Phil Knight Read Through for Ralph Lauren
Takeaway: Phil Knight stepping down is a complete non-event, for Nike at least. He hasn't been directly involved in the day to day operation of the company for the better part of 20 years. And, he's set up both a trust to protect his cache of stock that represents about 30% of the voting stock in the company and a management structure within the company that can continue to carry on his legacy.
But consider the read-thru for Ralph Lauren. Both Phil Knight and Ralph Lauren are roughly the same age (born 1938 and 1939, respectively) and started their respective businesses within three years of one another (NKE in 1964 and RL in 1967). Each had a vision for design, branding and marketing Athletic Footwear/Fashion Apparel in an outsourced manufacturing model. While Nike has been more successful, growing to a $55bn footprint globally versus Ralph's $15bn brand footprint, the success stories are unmistakable.
But that's where the comparison ends. Phil Knight is stepping down as Chairman, and Nike's stock won't miss a beat. As noted, his direct involvement has been minimal, but he has successfully built up a talented team and detailed HR succession planning process for the entire organization.
At Ralph Lauren, however, succession is a Black Hole. It's not even a topic that management will entertain, and when the question is asked you could almost hear them tense up. Succeeding Mr. Lauren is not even up for discussion.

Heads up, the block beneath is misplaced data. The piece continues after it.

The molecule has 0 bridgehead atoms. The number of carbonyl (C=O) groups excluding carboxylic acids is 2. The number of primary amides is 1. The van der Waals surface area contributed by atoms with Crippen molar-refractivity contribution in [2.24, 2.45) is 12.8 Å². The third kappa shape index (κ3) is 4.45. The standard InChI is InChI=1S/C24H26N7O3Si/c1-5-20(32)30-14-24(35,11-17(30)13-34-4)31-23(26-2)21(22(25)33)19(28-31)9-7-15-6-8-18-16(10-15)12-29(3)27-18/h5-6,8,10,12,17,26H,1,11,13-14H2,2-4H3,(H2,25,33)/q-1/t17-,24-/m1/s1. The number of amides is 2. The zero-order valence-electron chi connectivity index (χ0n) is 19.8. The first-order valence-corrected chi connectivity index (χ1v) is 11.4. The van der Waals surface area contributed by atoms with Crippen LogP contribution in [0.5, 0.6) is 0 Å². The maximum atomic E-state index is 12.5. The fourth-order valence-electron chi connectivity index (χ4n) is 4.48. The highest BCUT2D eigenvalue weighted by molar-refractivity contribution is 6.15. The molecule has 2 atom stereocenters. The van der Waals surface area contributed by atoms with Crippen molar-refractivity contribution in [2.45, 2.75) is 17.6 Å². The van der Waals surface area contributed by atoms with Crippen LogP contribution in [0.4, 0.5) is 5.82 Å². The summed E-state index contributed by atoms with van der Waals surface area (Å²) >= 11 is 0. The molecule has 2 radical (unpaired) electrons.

From where we sit, if the company won't at least share Mr. Lauren's succession plan, they could at least instill the confidence in us that a plan does, in fact, exist. We're not so sure.
In the end, we think the best way out is for RL to acquire Tory Burch. They get Roger Farrah back, as well as an extremely talented and marketable potential CEO who is still in her 40s. Having Roger back would be good for a good 5 multiple points at RL. That's far better than the alternative -- which is Mr Lauren stepping down one day and the stock losing a third of its cap.
KSS - First Shots of Kohl’s New Concept
These are the first snaps we've seen of the new KSS Off/Aisle concept. And it still doesn't make a whole lot of sense to us. To have an 'off price' concept, you need steady access to high quality brands to consistently offer the perception of great deals to your consumer. KSS is capable of none of this. The retailer just simply doesn't have the brands or the content to support an off-price concept. Yes, it's a test, but if M Backstage is indicative of an ugly department store environment, KSS Off Aisle is a nail in the coffin.
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